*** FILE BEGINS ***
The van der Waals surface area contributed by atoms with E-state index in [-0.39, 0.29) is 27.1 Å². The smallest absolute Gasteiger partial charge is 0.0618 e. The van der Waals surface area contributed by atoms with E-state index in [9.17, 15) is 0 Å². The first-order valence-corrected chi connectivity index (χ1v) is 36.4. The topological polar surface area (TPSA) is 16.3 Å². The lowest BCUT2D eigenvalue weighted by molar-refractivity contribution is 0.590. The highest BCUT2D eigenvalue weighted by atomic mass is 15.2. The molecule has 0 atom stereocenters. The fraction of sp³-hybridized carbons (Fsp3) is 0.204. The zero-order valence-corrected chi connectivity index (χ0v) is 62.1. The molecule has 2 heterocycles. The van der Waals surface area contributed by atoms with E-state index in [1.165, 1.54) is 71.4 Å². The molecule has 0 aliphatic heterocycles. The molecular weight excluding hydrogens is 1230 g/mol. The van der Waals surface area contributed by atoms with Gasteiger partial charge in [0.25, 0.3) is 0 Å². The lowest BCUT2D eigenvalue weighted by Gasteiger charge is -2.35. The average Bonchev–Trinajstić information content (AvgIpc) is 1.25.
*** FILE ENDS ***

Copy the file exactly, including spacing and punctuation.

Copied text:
The van der Waals surface area contributed by atoms with E-state index in [-0.39, 0.29) is 27.1 Å². The smallest absolute Gasteiger partial charge is 0.0618 e. The van der Waals surface area contributed by atoms with E-state index in [9.17, 15) is 0 Å². The first-order valence-corrected chi connectivity index (χ1v) is 36.4. The topological polar surface area (TPSA) is 16.3 Å². The lowest BCUT2D eigenvalue weighted by molar-refractivity contribution is 0.590. The highest BCUT2D eigenvalue weighted by atomic mass is 15.2. The molecule has 0 atom stereocenters. The fraction of sp³-hybridized carbons (Fsp3) is 0.204. The zero-order valence-corrected chi connectivity index (χ0v) is 62.1. The molecule has 2 heterocycles. The van der Waals surface area contributed by atoms with E-state index in [1.165, 1.54) is 71.4 Å². The molecule has 0 aliphatic heterocycles. The molecular weight excluding hydrogens is 1230 g/mol. The van der Waals surface area contributed by atoms with Gasteiger partial charge in [0.25, 0.3) is 0 Å². The lowest BCUT2D eigenvalue weighted by Gasteiger charge is -2.35. The average Bonchev–Trinajstić information content (AvgIpc) is 1.25.